Introduction to Exotic
“Human psychology is the most mysterious thing in the world.”
― Munia Khan
Though kind, steady Jean certainly balanced out wild Katie, the Can Can girl, and Ellie had brought me security and comfort, I remained a blank slate compared to others my age in terms of awareness of the ‘real world’. I didn’t hear tales late at night from siblings about scary or mysterious beings, either real or imagined. On the playground, always the newcomer with no social skills, I wasn’t invited in. Instead, I watched the movement of unfamiliar bodies from a distance as they engaged in play, transfixed by their ease.
To me, based upon my limited experience, girls my age were either quiet or noisy; kind, or Can Can dancers, with all that implied. They behaved their parents and enjoyed them as Ellie did, or constantly challenged the status quo like Katie. As far as I could tell, those were my two choices, or models for being a ‘real girl’. It never occurred to me there might be a child who would fall outside of those two categories. Then I met Annette.
We moved from that instructive family neighborhood, eventually settling on the island from which I taxied to Jean’s home several years later. Before we moved to the island, though, we stayed for a month or so in the Baroness Hotel, which still exists on Seattle’s Capital Hill.
We had what I suppose was a suite; one bedroom, bath, and an efficiency kitchen that was part of the main room. I slept there on a pullout couch, not minding the arrangement at all. In the morning, I would awaken, my parents still asleep in their room, and the apartment felt like my own private world. I’d look at the window, watching pedestrians on their way to work, and wave, queen-like, from my seventh story perch. They never saw me, but I allowed them, from my imaginary small kingdom, the courtesy of acknowledgement. I remember thinking that living in this place, so different than the block we’d left behind filled with families and children, made the three of us special, that life would now change for the better.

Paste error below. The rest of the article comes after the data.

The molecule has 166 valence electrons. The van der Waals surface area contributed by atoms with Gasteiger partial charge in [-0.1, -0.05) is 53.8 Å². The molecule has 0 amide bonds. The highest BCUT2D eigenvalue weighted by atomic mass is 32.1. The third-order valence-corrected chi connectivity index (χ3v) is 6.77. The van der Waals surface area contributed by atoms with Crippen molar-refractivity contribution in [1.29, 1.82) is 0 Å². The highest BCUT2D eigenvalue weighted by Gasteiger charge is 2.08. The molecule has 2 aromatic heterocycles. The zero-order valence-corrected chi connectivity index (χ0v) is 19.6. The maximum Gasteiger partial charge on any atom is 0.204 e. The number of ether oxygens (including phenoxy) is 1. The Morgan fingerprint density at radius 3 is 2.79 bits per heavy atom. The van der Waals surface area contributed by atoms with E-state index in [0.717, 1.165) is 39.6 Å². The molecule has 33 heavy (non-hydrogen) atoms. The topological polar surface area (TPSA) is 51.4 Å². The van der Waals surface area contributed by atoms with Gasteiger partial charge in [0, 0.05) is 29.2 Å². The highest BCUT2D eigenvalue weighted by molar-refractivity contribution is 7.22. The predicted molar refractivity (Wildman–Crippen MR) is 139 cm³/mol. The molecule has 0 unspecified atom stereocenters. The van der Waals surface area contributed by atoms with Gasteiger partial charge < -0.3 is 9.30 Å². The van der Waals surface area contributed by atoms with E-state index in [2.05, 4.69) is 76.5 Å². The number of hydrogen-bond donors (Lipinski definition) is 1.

There was one other child in the building, Annette. I was eight, and she around eleven. We weren’t exactly friends, but we were the only two children around, so occasionally we spent time together at each other’s place of residence. There were no nearby parks – this was right next to downtown Seattle, and I don’t think I went to school during that transition. We were waiting for housing, our move date dependent on factors beyond my understanding.
It was a thrill to have the freedom to take the elevator all by myself up to Annette’s family apartment. I felt very grown up, pushing the right button, nodding importantly to the adults who joined me on my ride two floors up.
Annette, too, was an only child, so that was a draw. To me, she was exotic looking – maybe because she was older and her features more defined. She had a sharp nose and languid eyes that never seemed to rest on my face. Her brown hair cascaded down to her waist – never contained – and there was an air of mystery about her, as it turns out, for good reason. It always felt as if she were encased by an invisible gossamer shield; never quite present.
One evening I overheard my parents talking about Annette. “They found her in the elevator, eventually,” my mother reported to my father.
“In the middle of the night?”
“Three o’clock in the morning,” my mother replied.